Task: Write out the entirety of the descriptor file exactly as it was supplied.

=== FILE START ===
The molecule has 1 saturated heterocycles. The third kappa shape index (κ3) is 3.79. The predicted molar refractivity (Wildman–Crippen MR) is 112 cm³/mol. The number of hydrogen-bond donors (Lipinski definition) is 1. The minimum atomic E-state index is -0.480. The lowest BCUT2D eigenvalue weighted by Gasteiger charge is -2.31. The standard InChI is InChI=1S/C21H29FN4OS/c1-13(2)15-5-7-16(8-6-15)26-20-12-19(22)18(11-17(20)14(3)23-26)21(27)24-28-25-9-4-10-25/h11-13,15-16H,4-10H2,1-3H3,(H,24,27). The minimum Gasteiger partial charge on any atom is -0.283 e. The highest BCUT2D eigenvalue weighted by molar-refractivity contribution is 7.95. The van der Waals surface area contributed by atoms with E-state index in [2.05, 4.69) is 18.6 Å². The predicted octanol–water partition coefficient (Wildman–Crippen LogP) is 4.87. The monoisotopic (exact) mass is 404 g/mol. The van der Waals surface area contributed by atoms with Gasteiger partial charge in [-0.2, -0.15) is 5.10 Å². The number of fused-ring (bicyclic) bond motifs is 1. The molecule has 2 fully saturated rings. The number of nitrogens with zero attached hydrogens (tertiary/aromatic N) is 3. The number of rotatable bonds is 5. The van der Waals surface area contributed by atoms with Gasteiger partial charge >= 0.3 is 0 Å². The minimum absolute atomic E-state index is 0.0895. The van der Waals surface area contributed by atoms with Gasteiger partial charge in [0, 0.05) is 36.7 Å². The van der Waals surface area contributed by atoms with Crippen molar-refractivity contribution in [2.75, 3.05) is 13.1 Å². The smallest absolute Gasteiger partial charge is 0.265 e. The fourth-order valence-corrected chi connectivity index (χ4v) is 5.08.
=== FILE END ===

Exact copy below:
The molecule has 1 saturated heterocycles. The third kappa shape index (κ3) is 3.79. The predicted molar refractivity (Wildman–Crippen MR) is 112 cm³/mol. The number of hydrogen-bond donors (Lipinski definition) is 1. The minimum atomic E-state index is -0.480. The lowest BCUT2D eigenvalue weighted by Gasteiger charge is -2.31. The standard InChI is InChI=1S/C21H29FN4OS/c1-13(2)15-5-7-16(8-6-15)26-20-12-19(22)18(11-17(20)14(3)23-26)21(27)24-28-25-9-4-10-25/h11-13,15-16H,4-10H2,1-3H3,(H,24,27). The minimum Gasteiger partial charge on any atom is -0.283 e. The highest BCUT2D eigenvalue weighted by molar-refractivity contribution is 7.95. The van der Waals surface area contributed by atoms with E-state index in [2.05, 4.69) is 18.6 Å². The predicted octanol–water partition coefficient (Wildman–Crippen LogP) is 4.87. The monoisotopic (exact) mass is 404 g/mol. The van der Waals surface area contributed by atoms with Gasteiger partial charge in [-0.2, -0.15) is 5.10 Å². The number of fused-ring (bicyclic) bond motifs is 1. The molecule has 2 fully saturated rings. The number of nitrogens with zero attached hydrogens (tertiary/aromatic N) is 3. The number of rotatable bonds is 5. The van der Waals surface area contributed by atoms with Gasteiger partial charge >= 0.3 is 0 Å². The minimum absolute atomic E-state index is 0.0895. The van der Waals surface area contributed by atoms with Gasteiger partial charge in [0, 0.05) is 36.7 Å². The van der Waals surface area contributed by atoms with Crippen molar-refractivity contribution in [2.75, 3.05) is 13.1 Å². The smallest absolute Gasteiger partial charge is 0.265 e. The fourth-order valence-corrected chi connectivity index (χ4v) is 5.08.